Bloomberg Anywhere Remote Login Bloomberg Terminal Demo Request


Connecting decision makers to a dynamic network of information, people and ideas, Bloomberg quickly and accurately delivers business and financial information, news and insight around the world.


Financial Products

Enterprise Products


Customer Support

  • Americas

    +1 212 318 2000

  • Europe, Middle East, & Africa

    +44 20 7330 7500

  • Asia Pacific

    +65 6212 1000


Industry Products

Media Services

Follow Us

Bloomberg Customers

VoIP Hype: Could It Lead to a Bust?

Posted by: Olga Kharif on September 11, 2005

Every week, it seems Web-calling provider Skype is said to be for sale for a greater amount. In the past month, the company’s alleged price tag has jumped from $2 billion to $5 billion. My colleague Rob Hof had blogged recently on how ridiculously high this amount is, considering that Skype’s revenues are likely still tiny.

I think the Web-calling (or VoIP) market has entered what Alan Greenspan had categorized as “irrational exuberance.” Greenspan’s words related to the dot-com boom, which resulted in a bust. I believe that we’ll see the VoIP world coming down to earth sooner rather than later, too.

Consider, there are more than 1,100 providers of VoIP services in North America alone, according to surveys by gearmaker Sandvine. Lots of these companies, such as Vonage and Skype, are expected to go public. And investment bankers already expect these IPOs to take off like rockets even though these companies' long-term profitability is hardly assured.

Lots of these outfits are rumored to be in negotiations to sell out to, say, Google or eBay, for astronomical amounts -- entirely disproportionate to their revenues. Most VoIP outfits are still losing tons of money and are likely to lose even more as competition in this market ramps up.

In response to our Friday article on Skype, I got an e-mail from a reader who pointed out that all these services differ little in technology. They offer similar features.

So, that begs the question: Why would anybody be willing to pay billions for these companies?

The answer: Because we are irrationally exuberant once again, only, this time, over VoIP.

I bet that, just as the dot-com bubble imploded, this boom won't last, either.

Reader Comments

John Koenig

September 11, 2005 10:25 PM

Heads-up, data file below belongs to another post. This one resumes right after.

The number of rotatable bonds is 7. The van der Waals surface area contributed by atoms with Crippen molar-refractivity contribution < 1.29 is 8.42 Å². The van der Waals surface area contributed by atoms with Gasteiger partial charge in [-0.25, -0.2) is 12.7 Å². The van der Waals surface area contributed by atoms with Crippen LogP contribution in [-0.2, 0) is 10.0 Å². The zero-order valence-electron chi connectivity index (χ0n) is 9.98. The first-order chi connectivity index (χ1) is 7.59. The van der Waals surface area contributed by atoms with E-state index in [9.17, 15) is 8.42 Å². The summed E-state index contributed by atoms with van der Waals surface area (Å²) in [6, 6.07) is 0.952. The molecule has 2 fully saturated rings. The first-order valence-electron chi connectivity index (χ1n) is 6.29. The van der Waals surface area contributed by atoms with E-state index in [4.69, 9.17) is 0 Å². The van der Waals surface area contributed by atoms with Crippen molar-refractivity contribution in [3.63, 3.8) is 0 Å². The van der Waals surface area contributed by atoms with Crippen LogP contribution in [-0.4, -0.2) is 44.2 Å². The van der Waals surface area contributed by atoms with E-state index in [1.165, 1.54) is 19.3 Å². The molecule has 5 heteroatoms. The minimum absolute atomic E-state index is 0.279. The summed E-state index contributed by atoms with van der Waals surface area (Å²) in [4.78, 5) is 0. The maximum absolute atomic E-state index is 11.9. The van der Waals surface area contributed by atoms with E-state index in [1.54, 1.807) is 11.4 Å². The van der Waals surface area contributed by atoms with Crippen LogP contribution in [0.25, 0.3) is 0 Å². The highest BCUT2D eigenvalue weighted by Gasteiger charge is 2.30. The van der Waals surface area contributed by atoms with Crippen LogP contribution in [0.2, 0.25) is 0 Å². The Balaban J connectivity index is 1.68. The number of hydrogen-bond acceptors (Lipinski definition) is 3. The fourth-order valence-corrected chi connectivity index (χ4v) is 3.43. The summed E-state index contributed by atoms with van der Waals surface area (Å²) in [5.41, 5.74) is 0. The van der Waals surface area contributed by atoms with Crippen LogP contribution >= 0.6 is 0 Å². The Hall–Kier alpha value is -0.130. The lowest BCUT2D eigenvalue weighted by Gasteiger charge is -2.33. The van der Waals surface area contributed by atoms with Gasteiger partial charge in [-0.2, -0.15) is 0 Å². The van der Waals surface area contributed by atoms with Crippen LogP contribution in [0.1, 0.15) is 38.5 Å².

I bet you're wrong about Skype. You miss the point. It's not about technology. It's about the network effect. The more people that use it, the more valuable it becomes. Other Internet related examples include eBay. Skype is no hype, and VoIP is no tulip fad. That doesn't mean Vonage couldn't go bust. It could. But Skype and Vonage are not the same animal by any means.

David Rossiter

September 12, 2005 12:59 PM

Very nicely put Olga. $2.6 billion is a lot of money in anyone's language, and you have to make it back somehow - or write it off ;-)

Plus Skype might be a hot brand - but does eBay know how to run a telecoms / communications company? Get it wrong and eBay's not just wasted its money: it damages its brand as well.

Jose Mendoza

September 13, 2005 9:33 AM

Dear Olga,

I'm working in The Netherlands but my family is in Spain. Using skype = free charge but If I use the local telephone company I have to pay XXX Euros. Therefore money stays in my pocket! and I'm convinced that step by step all the telcos will realize that VoIP will be a significant rival.

In Germany a local company has signed a deal with skype. This deal include free calls to mobiles phones for free!! and this is just the beginning!


September 14, 2005 12:51 PM

You are totally off base about VOIP hype being like the internet bubble. SKYPE HYPE yes is paying way too much for a simpletons VOIP on the desktop that can be no better than the worst internet congestion it encounters across the net and it can be pretty bad. I do not care how smart SKYPE is about building a dynamic topology map every 15 minutes ore whatever they do to route calls semi-intelligently- if they do that at all- I think they just connect the users however the net lets them and pray!